“Is your state next?”
— NARAL email after passage of the
South Dakota abortion ban
by Rod D. Martin
April 20, 2006
They lost the Congress in 1994.
They lost the presidency in 2000 and failed to recapture it in 2004.
They watched helplessly as President George W. Bush reinstituted Ronald Reagan’s Mexico City policy defunding international abortion providers; ended federal abortion counseling funding; signed the Born Alive Infants Protection Act; opposed the destruction of embryos for stem cell research; challenged Oregon’s doctor-assisted suicide act; backed abstinence education, crisis pregnancy programs and parental notification laws; extended state health care coverage to “unborn children” (yes, that’s the wording of the law); and signed a federal ban on partial-birth abortion.
They railed hysterically against the President’s overwhelmingly qualified choices of John Roberts and Samuel Alito to the Supreme Court — the latter a replacement for retiring pro-choice Justice Sandra Day O’Connor. They stood despondent at the probability that these would not be the President’s last nominees.
And with South Dakota’s recent enactment of the most pro-life law in America — one that’s certain to end up in the U.S. Supreme Court and invite a revisiting of 1973’s Roe vs. Wade — pro-abortion activists find themselves shell-shocked. From their perspective, it’s been a nightmarish decade, and George W. Bush is the absolute worst President they could have possibly imagined.
Yes, by every conceivable measure, America is rejecting the pro-abortion movement’s absolutist regime of abortion on demand.
The proof is in the pudding. For more than a decade, the number of abortions performed each year has been declining. Vast numbers who were “pro-choice” before the partial-birth abortion debate have come to see the pro-life light, and — for the first time since Roe — a clear majority of America’s women reject the idea of a legal “right” to kill one’s own child.
And now comes a USA Today article demonstrating that pro-abortion extremism is in even more trouble still. Based largely on data from the Alan Guttmacher Institute, it calculates what’s likely to happen if Roe v. Wade is overturned and abortion becomes a state-by-state issue again.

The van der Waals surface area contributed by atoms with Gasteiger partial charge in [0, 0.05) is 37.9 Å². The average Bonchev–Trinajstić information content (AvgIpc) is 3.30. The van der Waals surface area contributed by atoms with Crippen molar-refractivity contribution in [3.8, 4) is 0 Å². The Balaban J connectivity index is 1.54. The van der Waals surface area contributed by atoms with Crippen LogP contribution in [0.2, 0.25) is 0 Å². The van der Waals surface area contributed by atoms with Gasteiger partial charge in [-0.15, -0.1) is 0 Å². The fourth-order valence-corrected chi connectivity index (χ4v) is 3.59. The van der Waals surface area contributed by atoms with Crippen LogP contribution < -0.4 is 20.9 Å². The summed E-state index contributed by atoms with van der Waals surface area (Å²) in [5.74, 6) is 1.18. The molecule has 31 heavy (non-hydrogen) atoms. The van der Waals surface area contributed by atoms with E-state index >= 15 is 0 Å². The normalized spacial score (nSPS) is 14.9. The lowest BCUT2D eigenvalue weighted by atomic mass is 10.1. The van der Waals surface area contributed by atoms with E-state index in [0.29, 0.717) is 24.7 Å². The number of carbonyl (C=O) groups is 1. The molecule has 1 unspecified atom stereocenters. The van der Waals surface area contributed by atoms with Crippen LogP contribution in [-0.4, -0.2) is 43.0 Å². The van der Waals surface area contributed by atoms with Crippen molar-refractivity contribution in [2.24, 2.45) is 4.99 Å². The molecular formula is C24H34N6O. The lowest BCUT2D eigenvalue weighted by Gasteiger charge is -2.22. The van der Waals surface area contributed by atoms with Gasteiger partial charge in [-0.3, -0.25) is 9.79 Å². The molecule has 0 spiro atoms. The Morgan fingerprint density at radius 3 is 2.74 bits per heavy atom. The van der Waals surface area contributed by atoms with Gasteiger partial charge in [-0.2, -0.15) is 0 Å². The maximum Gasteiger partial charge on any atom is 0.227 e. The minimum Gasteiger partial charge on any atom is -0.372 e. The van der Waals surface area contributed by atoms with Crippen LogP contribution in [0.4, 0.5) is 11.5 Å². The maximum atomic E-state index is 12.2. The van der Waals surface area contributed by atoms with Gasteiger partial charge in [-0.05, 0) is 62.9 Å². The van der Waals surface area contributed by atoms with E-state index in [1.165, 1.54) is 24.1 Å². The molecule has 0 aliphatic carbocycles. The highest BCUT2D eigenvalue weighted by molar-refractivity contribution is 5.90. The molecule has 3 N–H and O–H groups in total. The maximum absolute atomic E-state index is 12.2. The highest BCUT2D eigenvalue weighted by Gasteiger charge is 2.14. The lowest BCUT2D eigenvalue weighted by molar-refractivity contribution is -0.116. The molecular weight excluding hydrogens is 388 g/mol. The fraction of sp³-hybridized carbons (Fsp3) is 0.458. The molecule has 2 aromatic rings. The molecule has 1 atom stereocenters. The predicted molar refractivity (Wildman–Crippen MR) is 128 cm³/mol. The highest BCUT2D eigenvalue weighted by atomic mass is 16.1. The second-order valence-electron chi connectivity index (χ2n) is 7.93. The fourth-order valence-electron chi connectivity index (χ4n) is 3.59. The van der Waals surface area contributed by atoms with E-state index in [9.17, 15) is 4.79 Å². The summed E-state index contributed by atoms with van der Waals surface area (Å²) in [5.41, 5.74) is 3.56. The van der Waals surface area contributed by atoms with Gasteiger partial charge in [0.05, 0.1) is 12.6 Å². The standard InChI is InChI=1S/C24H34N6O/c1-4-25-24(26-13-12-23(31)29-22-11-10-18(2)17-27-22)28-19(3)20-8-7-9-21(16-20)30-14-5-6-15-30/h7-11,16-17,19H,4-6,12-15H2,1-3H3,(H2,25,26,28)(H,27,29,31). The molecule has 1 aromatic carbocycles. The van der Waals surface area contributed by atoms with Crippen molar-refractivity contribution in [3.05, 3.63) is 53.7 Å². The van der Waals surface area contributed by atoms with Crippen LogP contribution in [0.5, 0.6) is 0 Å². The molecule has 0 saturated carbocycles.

The results are stunning, and stunningly better than most pro-lifers think.
Only 16 states are likely to continue abortion on demand — any time, any place, for any reason — after Roe. As you might expect, they include every state on the West Coast and almost every state in the Northeast, but only a third of the U.S. population.
By contrast, 22 states containing half of all Americans either already have enacted or are overwhelmingly likely to enact either complete or near-complete abortion bans, recognizing that the unborn child is a person, deserving of basic human rights like any other. Another 12 states are toss-ups. Once Roe is overturned, all of them could be “in play” for pro-life forces. And this two-thirds of America’s population is just four states shy of the 38 necessary to change the United States Constitution, recognizing babies as fully human just as the 13th Amendment recognized blacks.
Come to think of it, the Republican Party — founded one hundred and fifty years ago this June — enacted the 13th Amendment too.
The USA Today map suggests an immediate state-by-state strategy, pushing the envelope relentlessly, protecting preborn life “to the maximum extent consistent with federal law” in the words of several states’ pro-life constitutional amendments, designed to trigger upon Roe’s demise.
Pro-lifers should fight right now for these “Unborn Child Amendments” everywhere they can, and for laws like South Dakota’s as well. Win or lose, just fighting the fight will rally the troops, force pro-abortion groups onto defense — spending precious time and treasure just to stay even — and raise the public awareness necessary for future, ultimate victory.
Now — with Roe on the ropes — is the time to pursue this strategy in earnest. We must: not just to ensure real post-Roe change, but also to lay the groundwork for what once seemed utterly impossible — a federal constitutional amendment guaranteeing the right to life.
An uphill battle? Of course. An impossible one? Not any more.
And that’s just the point. Why, precisely, are we on defense, on this or any other issue? Election after election, Americans have spoken. They want conservative government. They want meaningful change. And if they’re angry at their Congressional leadership, it’s because they no longer see a willingness to take on the big issues of principle and fight.
This fight is far from over; but pro-lifers have come a lot farther than most anyone thinks. The left is on the ropes; and we know what to do. It’s time to go finish the job.
UPDATE: Pro-abortion USA Today founder Al Neuharth makes a wonderful point — and stretches far across the gulf dividing us all — in a short piece here.